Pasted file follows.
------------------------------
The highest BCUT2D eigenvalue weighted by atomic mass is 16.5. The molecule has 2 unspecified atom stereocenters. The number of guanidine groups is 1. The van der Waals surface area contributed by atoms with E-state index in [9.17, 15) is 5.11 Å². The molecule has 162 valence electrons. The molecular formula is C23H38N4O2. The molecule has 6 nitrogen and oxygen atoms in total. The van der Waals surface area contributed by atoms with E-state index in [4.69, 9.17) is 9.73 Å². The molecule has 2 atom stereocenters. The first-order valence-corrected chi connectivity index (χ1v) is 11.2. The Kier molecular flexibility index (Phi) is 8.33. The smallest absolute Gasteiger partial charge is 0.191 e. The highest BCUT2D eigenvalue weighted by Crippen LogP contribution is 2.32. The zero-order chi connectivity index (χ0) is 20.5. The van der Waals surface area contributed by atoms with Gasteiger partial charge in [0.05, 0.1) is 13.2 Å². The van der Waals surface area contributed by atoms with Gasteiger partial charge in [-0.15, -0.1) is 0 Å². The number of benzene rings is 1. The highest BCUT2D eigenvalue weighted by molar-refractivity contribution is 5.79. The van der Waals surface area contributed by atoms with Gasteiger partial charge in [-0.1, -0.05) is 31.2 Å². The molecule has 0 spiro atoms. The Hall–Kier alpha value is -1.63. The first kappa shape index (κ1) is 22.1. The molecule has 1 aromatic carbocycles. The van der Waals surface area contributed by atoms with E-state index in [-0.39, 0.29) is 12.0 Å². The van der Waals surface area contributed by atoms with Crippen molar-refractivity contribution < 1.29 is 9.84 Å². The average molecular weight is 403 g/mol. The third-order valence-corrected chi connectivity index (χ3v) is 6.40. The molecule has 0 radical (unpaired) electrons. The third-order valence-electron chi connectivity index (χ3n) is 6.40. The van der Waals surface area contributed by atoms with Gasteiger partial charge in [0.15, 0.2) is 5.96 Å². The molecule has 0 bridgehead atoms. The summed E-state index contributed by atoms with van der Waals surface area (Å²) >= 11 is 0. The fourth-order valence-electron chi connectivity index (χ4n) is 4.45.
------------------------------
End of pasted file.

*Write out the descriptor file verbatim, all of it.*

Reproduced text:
The highest BCUT2D eigenvalue weighted by atomic mass is 16.5. The molecule has 2 unspecified atom stereocenters. The number of guanidine groups is 1. The van der Waals surface area contributed by atoms with E-state index in [9.17, 15) is 5.11 Å². The molecule has 162 valence electrons. The molecular formula is C23H38N4O2. The molecule has 6 nitrogen and oxygen atoms in total. The van der Waals surface area contributed by atoms with E-state index in [4.69, 9.17) is 9.73 Å². The molecule has 2 atom stereocenters. The first-order valence-corrected chi connectivity index (χ1v) is 11.2. The Kier molecular flexibility index (Phi) is 8.33. The smallest absolute Gasteiger partial charge is 0.191 e. The highest BCUT2D eigenvalue weighted by Crippen LogP contribution is 2.32. The zero-order chi connectivity index (χ0) is 20.5. The van der Waals surface area contributed by atoms with Gasteiger partial charge in [0.05, 0.1) is 13.2 Å². The van der Waals surface area contributed by atoms with Gasteiger partial charge in [-0.15, -0.1) is 0 Å². The number of benzene rings is 1. The highest BCUT2D eigenvalue weighted by molar-refractivity contribution is 5.79. The van der Waals surface area contributed by atoms with Gasteiger partial charge in [-0.1, -0.05) is 31.2 Å². The molecule has 0 spiro atoms. The Hall–Kier alpha value is -1.63. The first kappa shape index (κ1) is 22.1. The molecule has 1 aromatic carbocycles. The van der Waals surface area contributed by atoms with E-state index in [-0.39, 0.29) is 12.0 Å². The van der Waals surface area contributed by atoms with Crippen molar-refractivity contribution < 1.29 is 9.84 Å². The average molecular weight is 403 g/mol. The third-order valence-corrected chi connectivity index (χ3v) is 6.40. The molecule has 0 radical (unpaired) electrons. The third-order valence-electron chi connectivity index (χ3n) is 6.40. The van der Waals surface area contributed by atoms with Gasteiger partial charge in [0.15, 0.2) is 5.96 Å². The molecule has 0 bridgehead atoms. The summed E-state index contributed by atoms with van der Waals surface area (Å²) >= 11 is 0. The fourth-order valence-electron chi connectivity index (χ4n) is 4.45.